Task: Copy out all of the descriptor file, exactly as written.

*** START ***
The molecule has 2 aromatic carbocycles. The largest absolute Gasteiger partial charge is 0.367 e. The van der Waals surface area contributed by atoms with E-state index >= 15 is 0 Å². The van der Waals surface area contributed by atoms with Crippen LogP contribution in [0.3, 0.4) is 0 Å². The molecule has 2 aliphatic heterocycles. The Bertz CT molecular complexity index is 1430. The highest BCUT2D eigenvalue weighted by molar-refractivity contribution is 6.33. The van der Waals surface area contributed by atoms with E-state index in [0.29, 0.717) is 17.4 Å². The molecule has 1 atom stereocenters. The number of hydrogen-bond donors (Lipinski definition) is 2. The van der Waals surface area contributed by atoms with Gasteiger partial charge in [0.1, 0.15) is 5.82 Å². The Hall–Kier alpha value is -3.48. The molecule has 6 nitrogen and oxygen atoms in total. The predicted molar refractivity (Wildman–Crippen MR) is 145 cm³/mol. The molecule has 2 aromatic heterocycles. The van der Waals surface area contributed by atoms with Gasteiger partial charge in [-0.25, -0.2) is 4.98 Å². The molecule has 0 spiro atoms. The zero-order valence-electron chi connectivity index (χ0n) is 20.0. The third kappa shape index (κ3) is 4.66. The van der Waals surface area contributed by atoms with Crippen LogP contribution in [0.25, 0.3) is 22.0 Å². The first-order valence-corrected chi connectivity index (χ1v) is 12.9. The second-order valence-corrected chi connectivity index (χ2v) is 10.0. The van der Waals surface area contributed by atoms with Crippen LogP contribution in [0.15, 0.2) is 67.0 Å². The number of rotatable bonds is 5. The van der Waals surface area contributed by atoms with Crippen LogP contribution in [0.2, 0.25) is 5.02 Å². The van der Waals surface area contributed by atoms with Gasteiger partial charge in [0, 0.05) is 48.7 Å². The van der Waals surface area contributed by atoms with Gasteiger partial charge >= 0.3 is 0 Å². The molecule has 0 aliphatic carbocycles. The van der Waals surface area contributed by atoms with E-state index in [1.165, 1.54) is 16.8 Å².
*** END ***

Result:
The molecule has 2 aromatic carbocycles. The largest absolute Gasteiger partial charge is 0.367 e. The van der Waals surface area contributed by atoms with E-state index >= 15 is 0 Å². The van der Waals surface area contributed by atoms with Crippen LogP contribution in [0.3, 0.4) is 0 Å². The molecule has 2 aliphatic heterocycles. The Bertz CT molecular complexity index is 1430. The highest BCUT2D eigenvalue weighted by molar-refractivity contribution is 6.33. The van der Waals surface area contributed by atoms with E-state index in [0.29, 0.717) is 17.4 Å². The molecule has 1 atom stereocenters. The number of hydrogen-bond donors (Lipinski definition) is 2. The van der Waals surface area contributed by atoms with Gasteiger partial charge in [0.1, 0.15) is 5.82 Å². The Hall–Kier alpha value is -3.48. The molecule has 6 nitrogen and oxygen atoms in total. The predicted molar refractivity (Wildman–Crippen MR) is 145 cm³/mol. The molecule has 2 aromatic heterocycles. The van der Waals surface area contributed by atoms with Gasteiger partial charge in [-0.25, -0.2) is 4.98 Å². The molecule has 0 spiro atoms. The zero-order valence-electron chi connectivity index (χ0n) is 20.0. The third kappa shape index (κ3) is 4.66. The van der Waals surface area contributed by atoms with Crippen LogP contribution in [0.25, 0.3) is 22.0 Å². The first-order valence-corrected chi connectivity index (χ1v) is 12.9. The second-order valence-corrected chi connectivity index (χ2v) is 10.0. The van der Waals surface area contributed by atoms with Crippen LogP contribution in [0.15, 0.2) is 67.0 Å². The number of rotatable bonds is 5. The van der Waals surface area contributed by atoms with Crippen LogP contribution in [0.2, 0.25) is 5.02 Å². The van der Waals surface area contributed by atoms with Gasteiger partial charge in [0, 0.05) is 48.7 Å². The van der Waals surface area contributed by atoms with Gasteiger partial charge >= 0.3 is 0 Å². The molecule has 0 aliphatic carbocycles. The van der Waals surface area contributed by atoms with E-state index in [1.165, 1.54) is 16.8 Å².